Candido, reloaded [part 2]
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Nick turned around slower than he would have liked. The woman was hunching over a copy of the menu, twisting the plastic between index and thumb. He didn’t see her coming in. Maybe there was another entrance on the back. “Everything is so expensive up here.”
He clasped the coffee mug tighter. The stranger had dark-hued hair, kept short in a military cut, exception made for a long strand over her right temple and a single, bright green lock. Two symmetrical patches of discolored white on her cheekbones marked her otherwise olive skin. She used to call them wings. Nick remembered in a flash and caught himself smiling. The patches on her cheeks had grown slightly larger, but they did match.
“Well, this was your place of choice,” he replied. What else had he forgotten completely? “I’ll pick up the tab anyway.”
“Lucky me.” More and more details came to his mind now; the tone of her voice, the way she used to twitch her eyebrows up at the earliest sign of skepticism, last and not least the sound of her laugh. The memories were bittersweet, to be sure. “It’s been a while, Nicky.”
He scoffed at the pseudonym. “Here’s something I didn’t miss.”
Ceyla smiled, but it didn’t reach her almond eyes. “Did you miss me at all?”
Nick took a long sip just to hide his mouth. “Kind of a loaded question.”
“You can give me a loaded answer.”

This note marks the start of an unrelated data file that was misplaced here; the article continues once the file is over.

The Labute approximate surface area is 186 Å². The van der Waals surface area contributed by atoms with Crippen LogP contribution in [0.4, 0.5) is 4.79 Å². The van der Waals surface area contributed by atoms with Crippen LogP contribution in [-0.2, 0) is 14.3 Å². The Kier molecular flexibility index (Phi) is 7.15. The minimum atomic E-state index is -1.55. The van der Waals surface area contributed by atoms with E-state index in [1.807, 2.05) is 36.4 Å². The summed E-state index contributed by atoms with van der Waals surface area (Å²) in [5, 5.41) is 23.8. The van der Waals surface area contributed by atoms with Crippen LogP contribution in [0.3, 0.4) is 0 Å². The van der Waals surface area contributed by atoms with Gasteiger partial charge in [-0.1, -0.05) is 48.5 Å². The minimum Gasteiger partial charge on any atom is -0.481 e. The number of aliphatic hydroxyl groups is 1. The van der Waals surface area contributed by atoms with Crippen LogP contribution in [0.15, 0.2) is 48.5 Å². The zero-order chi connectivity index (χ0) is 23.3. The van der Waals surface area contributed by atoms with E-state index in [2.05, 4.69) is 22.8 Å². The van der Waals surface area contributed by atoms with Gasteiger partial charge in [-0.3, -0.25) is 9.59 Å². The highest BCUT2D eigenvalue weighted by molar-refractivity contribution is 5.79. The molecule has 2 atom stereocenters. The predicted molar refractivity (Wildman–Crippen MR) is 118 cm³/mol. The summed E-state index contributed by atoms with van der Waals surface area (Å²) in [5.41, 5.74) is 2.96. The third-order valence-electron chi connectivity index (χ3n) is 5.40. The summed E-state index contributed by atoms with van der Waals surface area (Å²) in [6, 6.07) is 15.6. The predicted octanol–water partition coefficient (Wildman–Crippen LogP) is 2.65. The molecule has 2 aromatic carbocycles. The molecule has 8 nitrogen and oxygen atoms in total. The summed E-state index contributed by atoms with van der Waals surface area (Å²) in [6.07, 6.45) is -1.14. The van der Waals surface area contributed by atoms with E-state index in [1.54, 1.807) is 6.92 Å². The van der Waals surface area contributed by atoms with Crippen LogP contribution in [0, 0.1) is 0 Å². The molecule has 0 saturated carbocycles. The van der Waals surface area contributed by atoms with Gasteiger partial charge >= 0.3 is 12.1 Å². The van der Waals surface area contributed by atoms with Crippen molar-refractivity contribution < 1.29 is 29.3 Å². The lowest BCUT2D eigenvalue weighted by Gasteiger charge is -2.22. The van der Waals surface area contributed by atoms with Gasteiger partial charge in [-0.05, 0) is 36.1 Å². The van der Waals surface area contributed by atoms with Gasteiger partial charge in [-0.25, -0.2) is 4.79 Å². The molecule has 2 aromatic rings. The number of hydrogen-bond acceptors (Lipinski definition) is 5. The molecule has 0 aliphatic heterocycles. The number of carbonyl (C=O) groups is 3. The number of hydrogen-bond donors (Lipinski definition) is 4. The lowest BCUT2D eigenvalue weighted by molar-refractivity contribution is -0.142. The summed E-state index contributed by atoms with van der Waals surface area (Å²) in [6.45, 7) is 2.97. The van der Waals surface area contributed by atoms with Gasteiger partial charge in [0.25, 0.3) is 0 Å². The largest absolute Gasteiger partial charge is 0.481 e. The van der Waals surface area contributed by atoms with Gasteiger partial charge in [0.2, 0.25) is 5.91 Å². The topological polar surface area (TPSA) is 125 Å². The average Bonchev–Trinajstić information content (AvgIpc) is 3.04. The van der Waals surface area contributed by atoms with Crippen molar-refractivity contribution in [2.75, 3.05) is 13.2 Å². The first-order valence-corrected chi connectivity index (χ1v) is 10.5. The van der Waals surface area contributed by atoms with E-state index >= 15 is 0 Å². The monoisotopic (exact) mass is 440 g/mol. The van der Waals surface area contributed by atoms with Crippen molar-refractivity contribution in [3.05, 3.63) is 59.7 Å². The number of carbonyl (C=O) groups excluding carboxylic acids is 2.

“Fine.” He sighed. “I missed how close we used to be at the Tutelage. I can’t help but think that things used to be easier. It’s the nostalgia effect, of course.”
There was more to that, of course. Nick had traded everything for a predictable life, and all considered, he had it better than most people. He lived in the comforting, dull boredom of never changing days.
“We were younger.” Ceyla conceded. “choke-full of dreams. But you seem to have adjusted well.”
“Adjusted to what?”
She turned her gaze back to the menu. “I’ll take a macha tea. With biscuits.”
“You don’t have your own terminal?”
She just shrugged. He proceeded to order for her from his PerTer, his brows furrowing.
“I remember when they had human waiters. You could just ask what you wanted.”
“It’s faster this way.”
And to be sure, the server drone was back just a couple minutes of silence later, whirring, a plastic tray in its metal arms. Ceyla picked up her food and traced a sleek finger around the teacup. “Did you tip that?”
“What do you mean?”
“The tip.” She grabbed the PerTer before he could even react. Her fingers tip-tapped on the screen, reaching the last transaction made. “See? They kept the old tipping system, even if the waiter is no longer a human. Twenty percent standard rate… as if the drone had fucking bills to pay.”
“You’re right.” Somehow, he had never noticed that. A lot of restaurants, especially in the high-end neighborhoods, were switching to robotic waiters, and who knew how many applied the same policies. It didn’t make sense, but it sounded such a small battle that it wasn’t considering keeping in mind. Bennet’s Consulting gave him discounts on most things he bought through the company’s account anyway. Nick carefully took the device back and secured it in a pocket.
“Is that what you wanted to talk about? The tipping system?”
“Well, no.” She snapped a butter biscuit in two. “I have a problem and I figured you could help. Not so sure anymore.”